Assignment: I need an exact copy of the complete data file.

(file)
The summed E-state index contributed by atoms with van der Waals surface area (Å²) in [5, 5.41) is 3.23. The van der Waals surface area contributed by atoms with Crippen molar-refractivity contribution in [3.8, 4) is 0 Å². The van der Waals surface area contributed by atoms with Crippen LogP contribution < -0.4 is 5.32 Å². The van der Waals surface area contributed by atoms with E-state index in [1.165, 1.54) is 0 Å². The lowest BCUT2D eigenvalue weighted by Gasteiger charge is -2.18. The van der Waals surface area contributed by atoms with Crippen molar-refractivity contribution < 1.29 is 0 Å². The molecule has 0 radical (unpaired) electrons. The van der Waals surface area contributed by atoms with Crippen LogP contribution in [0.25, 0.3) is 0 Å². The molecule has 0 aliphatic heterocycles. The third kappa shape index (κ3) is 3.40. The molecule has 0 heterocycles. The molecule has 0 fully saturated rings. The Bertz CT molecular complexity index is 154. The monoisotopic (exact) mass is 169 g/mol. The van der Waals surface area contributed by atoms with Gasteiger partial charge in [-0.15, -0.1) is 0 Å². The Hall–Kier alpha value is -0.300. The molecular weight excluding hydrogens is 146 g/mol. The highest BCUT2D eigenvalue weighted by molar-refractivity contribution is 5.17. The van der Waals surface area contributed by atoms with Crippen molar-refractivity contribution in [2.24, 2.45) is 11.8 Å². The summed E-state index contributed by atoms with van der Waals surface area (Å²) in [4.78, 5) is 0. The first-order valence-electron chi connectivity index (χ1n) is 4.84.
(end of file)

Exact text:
The summed E-state index contributed by atoms with van der Waals surface area (Å²) in [5, 5.41) is 3.23. The van der Waals surface area contributed by atoms with Crippen molar-refractivity contribution in [3.8, 4) is 0 Å². The van der Waals surface area contributed by atoms with Crippen LogP contribution < -0.4 is 5.32 Å². The van der Waals surface area contributed by atoms with E-state index in [1.165, 1.54) is 0 Å². The lowest BCUT2D eigenvalue weighted by Gasteiger charge is -2.18. The van der Waals surface area contributed by atoms with Crippen molar-refractivity contribution < 1.29 is 0 Å². The molecule has 0 radical (unpaired) electrons. The van der Waals surface area contributed by atoms with Crippen LogP contribution in [0.25, 0.3) is 0 Å². The molecule has 0 aliphatic heterocycles. The third kappa shape index (κ3) is 3.40. The molecule has 0 heterocycles. The molecule has 0 fully saturated rings. The Bertz CT molecular complexity index is 154. The monoisotopic (exact) mass is 169 g/mol. The van der Waals surface area contributed by atoms with Gasteiger partial charge in [-0.15, -0.1) is 0 Å². The Hall–Kier alpha value is -0.300. The molecular weight excluding hydrogens is 146 g/mol. The highest BCUT2D eigenvalue weighted by molar-refractivity contribution is 5.17. The van der Waals surface area contributed by atoms with Crippen molar-refractivity contribution in [2.24, 2.45) is 11.8 Å². The summed E-state index contributed by atoms with van der Waals surface area (Å²) in [4.78, 5) is 0. The first-order valence-electron chi connectivity index (χ1n) is 4.84.